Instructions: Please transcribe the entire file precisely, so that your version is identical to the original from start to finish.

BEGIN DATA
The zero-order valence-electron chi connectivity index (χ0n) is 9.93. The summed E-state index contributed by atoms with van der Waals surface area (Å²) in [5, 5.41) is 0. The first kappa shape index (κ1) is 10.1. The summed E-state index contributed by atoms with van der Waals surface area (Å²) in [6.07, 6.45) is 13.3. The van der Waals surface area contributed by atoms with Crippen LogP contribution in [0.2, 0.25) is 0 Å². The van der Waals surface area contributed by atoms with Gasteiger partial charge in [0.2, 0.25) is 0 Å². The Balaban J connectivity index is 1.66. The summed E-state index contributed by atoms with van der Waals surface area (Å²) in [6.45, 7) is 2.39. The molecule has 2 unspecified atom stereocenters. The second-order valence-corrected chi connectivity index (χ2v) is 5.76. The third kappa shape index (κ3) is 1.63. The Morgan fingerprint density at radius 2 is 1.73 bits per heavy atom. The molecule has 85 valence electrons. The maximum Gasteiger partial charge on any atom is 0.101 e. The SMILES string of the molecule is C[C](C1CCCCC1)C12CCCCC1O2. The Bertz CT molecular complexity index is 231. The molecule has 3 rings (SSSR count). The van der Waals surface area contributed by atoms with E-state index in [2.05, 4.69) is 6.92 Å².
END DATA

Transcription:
The zero-order valence-electron chi connectivity index (χ0n) is 9.93. The summed E-state index contributed by atoms with van der Waals surface area (Å²) in [5, 5.41) is 0. The first kappa shape index (κ1) is 10.1. The summed E-state index contributed by atoms with van der Waals surface area (Å²) in [6.07, 6.45) is 13.3. The van der Waals surface area contributed by atoms with Crippen LogP contribution in [0.2, 0.25) is 0 Å². The van der Waals surface area contributed by atoms with Gasteiger partial charge in [0.2, 0.25) is 0 Å². The Balaban J connectivity index is 1.66. The summed E-state index contributed by atoms with van der Waals surface area (Å²) in [6.45, 7) is 2.39. The molecule has 2 unspecified atom stereocenters. The second-order valence-corrected chi connectivity index (χ2v) is 5.76. The third kappa shape index (κ3) is 1.63. The Morgan fingerprint density at radius 2 is 1.73 bits per heavy atom. The molecule has 85 valence electrons. The maximum Gasteiger partial charge on any atom is 0.101 e. The SMILES string of the molecule is C[C](C1CCCCC1)C12CCCCC1O2. The Bertz CT molecular complexity index is 231. The molecule has 3 rings (SSSR count). The van der Waals surface area contributed by atoms with E-state index in [2.05, 4.69) is 6.92 Å².